By Rita Henley Jensen
Wednesday, April 26, 2000
Jason Turner, the architect of welfare reform who rose to national political power by ending the welfare checks of thousands of mothers, apparently designed a method for city funds to find their way into the pockets of a relative and a friend.
Now in charge of New York City's vast Workfare program, Turner is believed to have asked a favored contractor to put Turner's friend and father-in-law on the company payroll.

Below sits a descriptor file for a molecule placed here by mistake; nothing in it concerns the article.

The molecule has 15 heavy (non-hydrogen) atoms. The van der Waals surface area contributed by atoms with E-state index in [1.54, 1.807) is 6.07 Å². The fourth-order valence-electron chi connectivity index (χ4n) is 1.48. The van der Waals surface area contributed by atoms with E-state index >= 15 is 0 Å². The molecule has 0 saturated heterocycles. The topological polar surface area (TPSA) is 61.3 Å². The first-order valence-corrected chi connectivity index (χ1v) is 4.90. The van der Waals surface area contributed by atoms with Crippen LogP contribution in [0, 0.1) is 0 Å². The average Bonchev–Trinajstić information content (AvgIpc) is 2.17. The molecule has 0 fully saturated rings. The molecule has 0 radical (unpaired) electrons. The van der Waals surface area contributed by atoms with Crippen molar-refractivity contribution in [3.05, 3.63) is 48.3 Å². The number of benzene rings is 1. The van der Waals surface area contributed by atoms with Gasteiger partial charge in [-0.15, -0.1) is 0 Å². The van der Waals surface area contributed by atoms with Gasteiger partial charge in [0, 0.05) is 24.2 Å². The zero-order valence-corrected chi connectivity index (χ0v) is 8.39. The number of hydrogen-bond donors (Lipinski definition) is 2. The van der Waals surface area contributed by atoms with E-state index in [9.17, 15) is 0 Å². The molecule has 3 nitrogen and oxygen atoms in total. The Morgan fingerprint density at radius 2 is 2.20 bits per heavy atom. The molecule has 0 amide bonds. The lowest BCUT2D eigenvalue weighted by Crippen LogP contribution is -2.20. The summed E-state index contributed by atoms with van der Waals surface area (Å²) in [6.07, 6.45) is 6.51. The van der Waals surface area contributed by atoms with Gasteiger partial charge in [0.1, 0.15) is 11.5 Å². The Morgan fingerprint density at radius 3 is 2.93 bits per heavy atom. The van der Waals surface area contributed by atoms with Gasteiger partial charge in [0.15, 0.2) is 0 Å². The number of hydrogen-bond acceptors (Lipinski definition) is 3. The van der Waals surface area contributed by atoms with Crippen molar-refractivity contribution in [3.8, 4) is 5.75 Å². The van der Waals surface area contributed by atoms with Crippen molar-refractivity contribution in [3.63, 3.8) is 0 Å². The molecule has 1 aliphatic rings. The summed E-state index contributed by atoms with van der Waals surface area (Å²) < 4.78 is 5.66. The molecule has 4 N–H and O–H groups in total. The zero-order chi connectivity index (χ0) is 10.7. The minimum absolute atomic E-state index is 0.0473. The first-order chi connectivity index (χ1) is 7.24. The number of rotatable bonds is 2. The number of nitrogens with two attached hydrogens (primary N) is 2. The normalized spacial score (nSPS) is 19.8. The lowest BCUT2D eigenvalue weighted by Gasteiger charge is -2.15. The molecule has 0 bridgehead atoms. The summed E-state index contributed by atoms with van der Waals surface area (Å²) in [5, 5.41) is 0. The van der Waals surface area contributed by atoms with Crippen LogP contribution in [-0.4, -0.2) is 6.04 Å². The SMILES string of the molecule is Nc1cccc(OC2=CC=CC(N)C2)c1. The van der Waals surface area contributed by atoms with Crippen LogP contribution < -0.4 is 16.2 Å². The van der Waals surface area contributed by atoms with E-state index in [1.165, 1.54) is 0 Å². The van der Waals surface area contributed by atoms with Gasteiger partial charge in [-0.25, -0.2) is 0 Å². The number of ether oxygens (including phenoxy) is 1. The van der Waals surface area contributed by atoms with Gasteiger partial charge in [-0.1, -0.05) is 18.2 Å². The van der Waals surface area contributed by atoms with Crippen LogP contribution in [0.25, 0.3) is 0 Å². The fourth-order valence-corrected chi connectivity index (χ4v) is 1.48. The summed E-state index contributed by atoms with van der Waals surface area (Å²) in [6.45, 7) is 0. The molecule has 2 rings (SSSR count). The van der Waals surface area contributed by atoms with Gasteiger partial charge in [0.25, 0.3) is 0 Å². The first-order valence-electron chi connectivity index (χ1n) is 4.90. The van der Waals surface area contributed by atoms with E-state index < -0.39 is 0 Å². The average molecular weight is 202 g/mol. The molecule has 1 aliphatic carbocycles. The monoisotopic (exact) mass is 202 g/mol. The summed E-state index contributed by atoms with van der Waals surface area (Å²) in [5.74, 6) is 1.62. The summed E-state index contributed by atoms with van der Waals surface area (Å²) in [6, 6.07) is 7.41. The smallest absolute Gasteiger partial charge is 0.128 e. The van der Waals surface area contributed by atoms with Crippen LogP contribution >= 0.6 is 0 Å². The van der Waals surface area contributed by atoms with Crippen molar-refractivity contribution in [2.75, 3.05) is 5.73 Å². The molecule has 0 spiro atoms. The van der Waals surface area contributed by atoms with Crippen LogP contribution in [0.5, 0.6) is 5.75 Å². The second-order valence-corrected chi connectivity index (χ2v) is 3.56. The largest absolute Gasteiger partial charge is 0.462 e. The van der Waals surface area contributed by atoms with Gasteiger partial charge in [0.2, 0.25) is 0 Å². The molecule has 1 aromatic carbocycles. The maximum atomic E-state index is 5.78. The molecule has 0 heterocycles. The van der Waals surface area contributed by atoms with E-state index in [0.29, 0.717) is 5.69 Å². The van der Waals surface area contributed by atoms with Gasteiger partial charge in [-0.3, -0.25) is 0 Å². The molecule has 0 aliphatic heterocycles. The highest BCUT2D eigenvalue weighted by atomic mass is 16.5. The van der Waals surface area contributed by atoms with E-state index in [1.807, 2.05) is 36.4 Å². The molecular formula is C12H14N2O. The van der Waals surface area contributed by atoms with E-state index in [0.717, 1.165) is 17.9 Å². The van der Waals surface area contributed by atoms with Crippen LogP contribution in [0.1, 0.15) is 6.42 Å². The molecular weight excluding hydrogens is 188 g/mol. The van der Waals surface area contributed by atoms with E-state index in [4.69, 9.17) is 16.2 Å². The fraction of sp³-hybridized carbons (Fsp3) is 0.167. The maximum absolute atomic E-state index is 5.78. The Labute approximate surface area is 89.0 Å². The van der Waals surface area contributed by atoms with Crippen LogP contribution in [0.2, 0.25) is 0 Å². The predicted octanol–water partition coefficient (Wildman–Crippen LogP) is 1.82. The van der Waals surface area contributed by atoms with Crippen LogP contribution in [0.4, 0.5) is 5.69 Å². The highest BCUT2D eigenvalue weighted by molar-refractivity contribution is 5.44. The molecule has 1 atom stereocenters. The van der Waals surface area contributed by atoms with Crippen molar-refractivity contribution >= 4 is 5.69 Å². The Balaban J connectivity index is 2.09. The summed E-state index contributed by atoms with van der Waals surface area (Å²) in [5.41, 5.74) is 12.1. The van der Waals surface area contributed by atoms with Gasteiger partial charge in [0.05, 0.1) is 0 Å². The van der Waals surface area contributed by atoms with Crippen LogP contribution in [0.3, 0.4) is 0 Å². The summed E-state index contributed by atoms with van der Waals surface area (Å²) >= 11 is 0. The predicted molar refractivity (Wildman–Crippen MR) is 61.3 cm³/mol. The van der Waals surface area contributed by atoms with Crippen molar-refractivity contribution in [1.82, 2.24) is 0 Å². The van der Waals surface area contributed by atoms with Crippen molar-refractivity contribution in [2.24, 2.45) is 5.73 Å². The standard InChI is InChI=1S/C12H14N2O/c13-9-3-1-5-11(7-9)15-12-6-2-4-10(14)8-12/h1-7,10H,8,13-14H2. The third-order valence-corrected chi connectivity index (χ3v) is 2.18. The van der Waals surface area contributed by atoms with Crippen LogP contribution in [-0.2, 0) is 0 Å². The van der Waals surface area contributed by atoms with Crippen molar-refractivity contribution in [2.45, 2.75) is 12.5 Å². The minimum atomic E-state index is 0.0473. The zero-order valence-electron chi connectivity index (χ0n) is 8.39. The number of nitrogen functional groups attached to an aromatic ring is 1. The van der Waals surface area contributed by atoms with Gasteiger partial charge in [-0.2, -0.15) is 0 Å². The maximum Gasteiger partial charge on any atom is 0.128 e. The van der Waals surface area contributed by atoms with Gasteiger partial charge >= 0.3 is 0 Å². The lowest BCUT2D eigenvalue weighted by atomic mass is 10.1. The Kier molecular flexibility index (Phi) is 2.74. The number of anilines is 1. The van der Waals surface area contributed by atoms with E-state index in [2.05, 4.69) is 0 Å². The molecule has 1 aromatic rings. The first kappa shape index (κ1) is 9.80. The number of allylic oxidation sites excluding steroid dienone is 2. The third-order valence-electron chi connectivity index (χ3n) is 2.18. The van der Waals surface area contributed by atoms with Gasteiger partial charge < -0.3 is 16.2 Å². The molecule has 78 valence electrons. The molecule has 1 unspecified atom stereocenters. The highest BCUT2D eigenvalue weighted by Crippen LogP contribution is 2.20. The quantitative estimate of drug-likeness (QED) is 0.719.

In short order, Dad-in-law had a new job with the company. Turner's pal was employed by the private company too and was installed in his own 25th-floor office in the Big Apple's Human Resources Administration headquarters, just down the hall from Turner. Said pal--while on the contractor's payroll-- is accused of using his position to gather information about his company's competitors for the city's million-dollar contracts.
In a host of lawsuits, New York City claims Workfarers are not employees and therefore not covered by state and federal pay, safety and sexual harassment laws. Perhaps Turner and his biggest supporter, Mayor Rudolph W. Giuliani, believe that this type of old-fashioned welfare-for-the-powerful is not covered by federal law either.